Thursday was a bad night for gun control advocates in Richmond.
The House Committee on Militia, Police and Public Safety effectively rejected a number of gun-control measures, including legislation that called for an assault weapon ban, universal background checks for prospective gun buyers, and a ban on selling magazines with more than 20 rounds of ammunition.
But the GOP-dominated committee also decided not to act immediately on Rep. Bob Marshall’s controversial measure to arm some school staff members, deferring it instead to Gov. Bob McDonnell’s school safety taskforce because of its complexity. Marshall’s bill would require school board members to designate at least one person in every school to be authorized to carry a concealed handgun on school grounds. This person could be any staff member—teacher, librarian, etc and would undergo training.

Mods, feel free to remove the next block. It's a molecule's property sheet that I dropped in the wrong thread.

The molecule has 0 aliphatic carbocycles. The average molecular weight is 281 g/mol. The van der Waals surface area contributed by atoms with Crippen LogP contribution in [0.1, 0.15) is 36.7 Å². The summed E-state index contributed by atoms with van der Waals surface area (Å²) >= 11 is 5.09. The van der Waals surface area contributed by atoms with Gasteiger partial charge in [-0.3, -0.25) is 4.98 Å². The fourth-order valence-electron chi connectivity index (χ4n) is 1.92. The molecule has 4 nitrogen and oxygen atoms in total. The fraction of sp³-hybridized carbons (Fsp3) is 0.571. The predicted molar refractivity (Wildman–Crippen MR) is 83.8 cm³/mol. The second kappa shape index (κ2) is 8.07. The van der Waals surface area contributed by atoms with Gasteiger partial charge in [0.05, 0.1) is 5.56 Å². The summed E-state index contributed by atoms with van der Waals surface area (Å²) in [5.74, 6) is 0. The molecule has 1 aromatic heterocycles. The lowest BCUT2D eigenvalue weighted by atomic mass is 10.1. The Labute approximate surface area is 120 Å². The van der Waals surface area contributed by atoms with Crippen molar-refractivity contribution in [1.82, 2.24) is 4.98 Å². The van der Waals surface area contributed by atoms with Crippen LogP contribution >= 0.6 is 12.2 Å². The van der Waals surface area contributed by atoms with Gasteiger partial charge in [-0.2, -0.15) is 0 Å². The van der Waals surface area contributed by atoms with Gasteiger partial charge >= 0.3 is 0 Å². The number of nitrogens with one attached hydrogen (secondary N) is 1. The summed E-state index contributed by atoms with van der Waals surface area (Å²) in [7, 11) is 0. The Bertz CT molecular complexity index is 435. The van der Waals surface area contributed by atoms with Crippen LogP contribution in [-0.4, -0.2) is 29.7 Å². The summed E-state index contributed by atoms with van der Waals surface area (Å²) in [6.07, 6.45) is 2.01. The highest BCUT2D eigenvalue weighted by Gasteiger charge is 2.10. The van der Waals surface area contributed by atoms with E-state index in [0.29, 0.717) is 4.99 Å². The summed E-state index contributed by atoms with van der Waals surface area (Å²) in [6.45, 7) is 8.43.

NBC4’s Julie Carey was in Richmond Thursday night and reported that two teachers came to testify in favor of the bill and Marshall was brought to tears as he made a final plea in favor of acting on this legislation now, saying, "everyday we wait we expose children to the circumstance of being slaughtered"
There is still a chance the legislation can be reintroduced once the taskforce examines the idea.
The results Thursday night seem to run contrary to recent public polling in the state on gun control. A recent Quinnipiac University poll found that 66-percent of Virginian voters said teachers should not be allowed to carry concealed weapons in school. Voters were also widely in favor (58-39 percent) of a national ban on assault weapons. And ninety-two percent of voters said they support requiring background checks on people who buy guns at gun shows.
A Senate commitee takes up that chambers gun bills Friday morning.
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